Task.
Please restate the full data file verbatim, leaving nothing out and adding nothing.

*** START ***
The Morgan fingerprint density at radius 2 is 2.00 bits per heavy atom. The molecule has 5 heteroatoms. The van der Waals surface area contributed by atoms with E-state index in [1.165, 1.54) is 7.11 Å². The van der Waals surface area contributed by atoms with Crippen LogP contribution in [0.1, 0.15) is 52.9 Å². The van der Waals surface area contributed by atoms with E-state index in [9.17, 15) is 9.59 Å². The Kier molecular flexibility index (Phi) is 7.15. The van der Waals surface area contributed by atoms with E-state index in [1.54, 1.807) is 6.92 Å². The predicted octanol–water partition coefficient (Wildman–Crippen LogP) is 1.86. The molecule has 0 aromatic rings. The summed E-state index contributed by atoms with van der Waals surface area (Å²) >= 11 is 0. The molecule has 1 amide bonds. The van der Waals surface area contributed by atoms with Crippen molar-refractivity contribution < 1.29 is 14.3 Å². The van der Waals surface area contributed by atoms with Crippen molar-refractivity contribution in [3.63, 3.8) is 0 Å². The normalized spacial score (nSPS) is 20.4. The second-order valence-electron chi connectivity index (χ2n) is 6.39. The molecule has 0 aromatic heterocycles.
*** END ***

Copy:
The Morgan fingerprint density at radius 2 is 2.00 bits per heavy atom. The molecule has 5 heteroatoms. The van der Waals surface area contributed by atoms with E-state index in [1.165, 1.54) is 7.11 Å². The van der Waals surface area contributed by atoms with Crippen LogP contribution in [0.1, 0.15) is 52.9 Å². The van der Waals surface area contributed by atoms with E-state index in [9.17, 15) is 9.59 Å². The Kier molecular flexibility index (Phi) is 7.15. The van der Waals surface area contributed by atoms with E-state index in [1.54, 1.807) is 6.92 Å². The predicted octanol–water partition coefficient (Wildman–Crippen LogP) is 1.86. The molecule has 0 aromatic rings. The summed E-state index contributed by atoms with van der Waals surface area (Å²) >= 11 is 0. The molecule has 1 amide bonds. The van der Waals surface area contributed by atoms with Crippen molar-refractivity contribution < 1.29 is 14.3 Å². The van der Waals surface area contributed by atoms with Crippen molar-refractivity contribution in [3.63, 3.8) is 0 Å². The normalized spacial score (nSPS) is 20.4. The second-order valence-electron chi connectivity index (χ2n) is 6.39. The molecule has 0 aromatic heterocycles.